Monday, May 16, 2016

Why Agile Projects Sometimes Fail

The gang was enjoying a BBQ Pig Out at Rudy's. It was a magical moment until Rusty and Millie started to argue about Agile software development.

Rusty started it all by saying, "Agile is magical."

Millie banged on the table with a half-chewed pork rib. "That's ridiculous. There's nothing magical about it."

"Sure there is." Rusty pulled a Sharpie out of his pocket protector and printed "AGILE" on a paper towel (which passes for a napkin in Rudy's). "There are just a few things management has to provide—like MONEY." He sketched a capital M on the towel, making MAGILE.

"Money's not enough," said Millie.

"Of course not. Management has to eliminate environmental interference.' With one smooth stroke, he crossed out the "E."

Millie frowned and shook her head, but Rusty took no notice. "And they need to Cooperate, and not just occasionally, but All the time." He added the C and A, finally producing "MAGICAL."

"Cute," said Millie, her tone sarcastic, but she was clearing struggling not to smile. "But successful projects require more than waving a Sharpie wand and pronouncing 'AgileCadabra.'"

We all knew that Rusty was pulling our legs. Millie, of course, was right. If you want to succeed with an Agile approach, you need more than magic rituals. Not only that, you need to avoid quite a few rather common mistakes that lead to failure.

Common Mistakes in Building New Things

In my experience, these common mistakes are not unique to Agile projects, but will kill Agile projects just as easily as they kill Waterfall or any other approach:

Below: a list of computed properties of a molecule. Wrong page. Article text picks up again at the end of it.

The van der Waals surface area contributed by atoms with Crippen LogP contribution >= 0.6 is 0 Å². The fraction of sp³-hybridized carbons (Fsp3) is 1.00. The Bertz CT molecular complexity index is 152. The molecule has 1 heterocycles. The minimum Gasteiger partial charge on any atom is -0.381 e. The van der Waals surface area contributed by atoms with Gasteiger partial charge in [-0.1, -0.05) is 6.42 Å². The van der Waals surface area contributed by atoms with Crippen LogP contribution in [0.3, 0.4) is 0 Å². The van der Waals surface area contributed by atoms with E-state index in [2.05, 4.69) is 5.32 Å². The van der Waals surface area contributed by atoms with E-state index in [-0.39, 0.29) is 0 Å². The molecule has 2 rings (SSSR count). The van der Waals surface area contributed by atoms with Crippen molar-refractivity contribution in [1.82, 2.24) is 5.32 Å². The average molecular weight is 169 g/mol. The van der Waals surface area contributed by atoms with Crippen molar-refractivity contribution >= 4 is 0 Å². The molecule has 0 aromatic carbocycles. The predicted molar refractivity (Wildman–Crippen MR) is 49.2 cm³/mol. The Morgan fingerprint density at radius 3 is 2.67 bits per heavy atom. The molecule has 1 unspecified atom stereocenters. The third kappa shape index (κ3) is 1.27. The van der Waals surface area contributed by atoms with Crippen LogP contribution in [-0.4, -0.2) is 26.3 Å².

1. Committing to a schedule or cost without having any relevant experience with this type of project.

2. Using the experience on a similar but smaller project to commit to an estimate on a larger project.

3. Extending requirements to "optimize" or beat unknown competition.

4. Failing to recognize signs of impending failure and/or act on them to extend schedules, reduce costly requirements. (like those that diminish velocity by creating more frequent failed tests).

5. Failing to recognize limits of the environment or process or recognizing them but being unwilling to change them.

6. Simply undertaking too many simultaneous tasks and perhaps failing to complete any of them.

7. Not recognizing both changes and opportunities presented by a new technology.

8. Not asking the customer, out of fear, or lack of customer surrogate contact.

9. Not asking anyone for help (fear?).

10. [I invite my readers to contribute more failure dangers to this list.]

The Underlying Failure

Beneath each of these failure reasons, and others, lies one generalized failure. I explain that failure in the remainder of this article, posted as a chapter in my book, Agile Impressions.

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